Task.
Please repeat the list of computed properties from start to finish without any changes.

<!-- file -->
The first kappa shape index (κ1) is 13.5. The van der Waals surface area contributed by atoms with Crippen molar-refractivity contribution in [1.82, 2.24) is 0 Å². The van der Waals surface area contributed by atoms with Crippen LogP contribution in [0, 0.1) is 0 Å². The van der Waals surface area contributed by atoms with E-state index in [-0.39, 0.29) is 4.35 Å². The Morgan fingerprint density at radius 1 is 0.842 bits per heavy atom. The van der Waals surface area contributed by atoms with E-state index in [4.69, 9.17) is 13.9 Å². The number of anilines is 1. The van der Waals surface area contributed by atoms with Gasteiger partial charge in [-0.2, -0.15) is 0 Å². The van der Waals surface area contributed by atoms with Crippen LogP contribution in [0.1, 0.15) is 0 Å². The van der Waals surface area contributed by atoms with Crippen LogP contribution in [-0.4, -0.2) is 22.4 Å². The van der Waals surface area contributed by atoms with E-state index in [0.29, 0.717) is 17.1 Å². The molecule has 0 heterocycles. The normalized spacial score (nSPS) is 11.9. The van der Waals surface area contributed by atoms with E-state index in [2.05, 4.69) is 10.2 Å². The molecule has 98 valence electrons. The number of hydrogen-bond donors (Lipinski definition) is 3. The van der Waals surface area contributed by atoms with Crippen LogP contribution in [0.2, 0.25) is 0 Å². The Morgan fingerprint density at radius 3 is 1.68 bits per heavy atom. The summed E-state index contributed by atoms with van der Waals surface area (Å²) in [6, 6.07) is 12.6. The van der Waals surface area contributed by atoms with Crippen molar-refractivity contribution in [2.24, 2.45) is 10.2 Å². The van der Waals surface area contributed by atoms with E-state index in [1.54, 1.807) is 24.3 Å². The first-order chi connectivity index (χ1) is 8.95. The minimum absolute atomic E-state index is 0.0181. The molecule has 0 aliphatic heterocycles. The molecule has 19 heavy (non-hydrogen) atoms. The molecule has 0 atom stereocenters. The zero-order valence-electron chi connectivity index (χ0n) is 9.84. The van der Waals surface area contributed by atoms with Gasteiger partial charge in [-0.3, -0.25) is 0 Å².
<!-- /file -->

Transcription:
The first kappa shape index (κ1) is 13.5. The van der Waals surface area contributed by atoms with Crippen molar-refractivity contribution in [1.82, 2.24) is 0 Å². The van der Waals surface area contributed by atoms with Crippen LogP contribution in [0, 0.1) is 0 Å². The van der Waals surface area contributed by atoms with E-state index in [-0.39, 0.29) is 4.35 Å². The Morgan fingerprint density at radius 1 is 0.842 bits per heavy atom. The van der Waals surface area contributed by atoms with E-state index in [4.69, 9.17) is 13.9 Å². The number of anilines is 1. The van der Waals surface area contributed by atoms with Gasteiger partial charge in [-0.2, -0.15) is 0 Å². The van der Waals surface area contributed by atoms with Crippen LogP contribution in [0.1, 0.15) is 0 Å². The van der Waals surface area contributed by atoms with Crippen LogP contribution in [-0.4, -0.2) is 22.4 Å². The van der Waals surface area contributed by atoms with E-state index in [0.29, 0.717) is 17.1 Å². The molecule has 0 heterocycles. The normalized spacial score (nSPS) is 11.9. The van der Waals surface area contributed by atoms with E-state index in [2.05, 4.69) is 10.2 Å². The molecule has 98 valence electrons. The number of hydrogen-bond donors (Lipinski definition) is 3. The van der Waals surface area contributed by atoms with Crippen LogP contribution in [0.2, 0.25) is 0 Å². The Morgan fingerprint density at radius 3 is 1.68 bits per heavy atom. The summed E-state index contributed by atoms with van der Waals surface area (Å²) in [6, 6.07) is 12.6. The van der Waals surface area contributed by atoms with Crippen molar-refractivity contribution in [2.24, 2.45) is 10.2 Å². The van der Waals surface area contributed by atoms with E-state index in [1.54, 1.807) is 24.3 Å². The first-order chi connectivity index (χ1) is 8.95. The minimum absolute atomic E-state index is 0.0181. The molecule has 0 aliphatic heterocycles. The molecule has 19 heavy (non-hydrogen) atoms. The molecule has 0 atom stereocenters. The zero-order valence-electron chi connectivity index (χ0n) is 9.84. The van der Waals surface area contributed by atoms with Gasteiger partial charge in [-0.3, -0.25) is 0 Å².